GOP Platform Signals Opposition to Gay Agenda, Trans Rights

News: Government
by Christine Niles  •  •  July 13, 2016   

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CLEVELAND ( - After an emotionally tense meeting of delegates Monday, the GOP platform is so far refusing to reverse course on the issue of gay "marriage" and transgender rights.

In spite of a tearful plea from lesbian delegate Rachel Huff from Washington, D.C., who said, "If our party wants a future ... we must evolve," the discussion so far signals a choice to maintain the party platform opposing same-sex "marriage."

Governor Mary Fallin of Oklahoma afterwards defended the decision, explaining that this opposition has "been the longtime tradition of the Republican Party."

"She's still welcome in the party," she added. "Everyone is."

Republican delegates have begun revising their 62-page policy prescriptions, to be finalized as the official GOP party platform at the national convention this week, when they will welcome presumptive Republican nominee Donald Trump. Trump has been hesitant to fully embrace socially conservative positions on abortion, gay unions and transgender rights, once telling Bruce Jenner (now known as Caitlyn) that he can use any bathroom in Trump Tower he likes.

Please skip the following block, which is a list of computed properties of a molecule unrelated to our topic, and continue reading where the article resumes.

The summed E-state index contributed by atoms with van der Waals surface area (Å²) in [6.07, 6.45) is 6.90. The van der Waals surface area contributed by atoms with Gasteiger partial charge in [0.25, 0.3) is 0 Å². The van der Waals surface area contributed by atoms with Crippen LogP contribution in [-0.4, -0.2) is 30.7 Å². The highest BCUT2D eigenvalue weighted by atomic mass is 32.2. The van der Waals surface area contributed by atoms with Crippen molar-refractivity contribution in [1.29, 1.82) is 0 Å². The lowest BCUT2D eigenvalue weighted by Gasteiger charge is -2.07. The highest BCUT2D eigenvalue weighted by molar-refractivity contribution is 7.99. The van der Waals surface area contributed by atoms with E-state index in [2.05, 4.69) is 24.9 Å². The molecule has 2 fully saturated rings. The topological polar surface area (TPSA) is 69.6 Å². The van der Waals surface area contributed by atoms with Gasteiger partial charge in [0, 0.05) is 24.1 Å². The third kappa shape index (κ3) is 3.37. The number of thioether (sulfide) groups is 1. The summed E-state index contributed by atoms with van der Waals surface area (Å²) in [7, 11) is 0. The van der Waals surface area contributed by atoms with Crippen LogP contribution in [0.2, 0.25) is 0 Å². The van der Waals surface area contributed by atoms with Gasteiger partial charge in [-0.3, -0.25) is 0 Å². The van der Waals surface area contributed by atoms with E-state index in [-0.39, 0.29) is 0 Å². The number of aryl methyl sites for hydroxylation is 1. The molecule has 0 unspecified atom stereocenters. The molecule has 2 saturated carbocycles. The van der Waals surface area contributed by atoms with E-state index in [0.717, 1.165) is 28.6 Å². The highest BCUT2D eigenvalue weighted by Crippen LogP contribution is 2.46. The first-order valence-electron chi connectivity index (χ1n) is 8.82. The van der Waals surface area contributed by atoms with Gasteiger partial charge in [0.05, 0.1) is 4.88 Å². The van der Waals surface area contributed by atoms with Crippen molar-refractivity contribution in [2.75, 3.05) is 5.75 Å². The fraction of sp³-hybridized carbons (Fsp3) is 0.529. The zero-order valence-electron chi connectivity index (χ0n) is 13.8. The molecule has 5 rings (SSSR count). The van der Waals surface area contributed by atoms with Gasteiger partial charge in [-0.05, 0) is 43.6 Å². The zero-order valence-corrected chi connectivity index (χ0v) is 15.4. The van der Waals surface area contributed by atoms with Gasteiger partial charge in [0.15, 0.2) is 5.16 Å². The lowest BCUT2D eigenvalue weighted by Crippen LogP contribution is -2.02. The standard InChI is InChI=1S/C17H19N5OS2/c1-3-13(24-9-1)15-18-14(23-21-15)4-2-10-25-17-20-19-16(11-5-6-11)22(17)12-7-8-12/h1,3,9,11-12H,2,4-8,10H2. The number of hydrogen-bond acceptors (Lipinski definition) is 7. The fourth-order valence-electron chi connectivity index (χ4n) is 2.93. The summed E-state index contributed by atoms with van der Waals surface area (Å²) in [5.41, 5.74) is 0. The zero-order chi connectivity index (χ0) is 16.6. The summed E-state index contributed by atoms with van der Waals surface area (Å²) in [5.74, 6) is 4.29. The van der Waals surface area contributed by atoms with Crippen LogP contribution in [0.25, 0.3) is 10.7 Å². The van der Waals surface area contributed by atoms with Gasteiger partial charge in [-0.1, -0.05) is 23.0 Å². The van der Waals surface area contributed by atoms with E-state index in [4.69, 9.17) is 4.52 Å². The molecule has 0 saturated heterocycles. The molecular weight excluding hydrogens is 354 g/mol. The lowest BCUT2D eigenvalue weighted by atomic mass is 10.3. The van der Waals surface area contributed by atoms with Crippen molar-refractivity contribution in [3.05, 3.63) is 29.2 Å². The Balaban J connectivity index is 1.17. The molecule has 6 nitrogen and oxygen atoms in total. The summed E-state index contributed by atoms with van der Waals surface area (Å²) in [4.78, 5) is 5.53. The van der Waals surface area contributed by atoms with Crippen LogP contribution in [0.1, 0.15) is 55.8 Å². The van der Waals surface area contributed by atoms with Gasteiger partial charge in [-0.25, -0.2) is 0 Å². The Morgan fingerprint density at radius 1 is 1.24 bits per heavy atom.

The party platform, however, is retaining language opposing the Obama administration's transgender bathroom mandate that all public schools allow boys to use girls' bathrooms and vice versa if they believe they are the opposite sex. Twenty-three states are currently suing Obama over the mandate.

"Their edict to the states concerning restrooms, locker rooms and other facilities is at once illegal, dangerous and ignores privacy issues," the platform reads. "We salute the several states which have filed suit against it."

The platform is also reinforcing studies showing same-sex parenting harms children. "Children raised in a traditional two-parent household tend to be physically and emotionally healthier, less likely to use drugs and alcohol, engage in crime or become pregnant outside of marriage," it reads.

New York delegate Annie Dickerson expressed outrage over the language, calling it "another poke in the eye to the gay community."

"Stop repelling gays, for God's sake!" she insisted.

The National Republican Convention is taking place in Cleveland, Ohio July 18–21.


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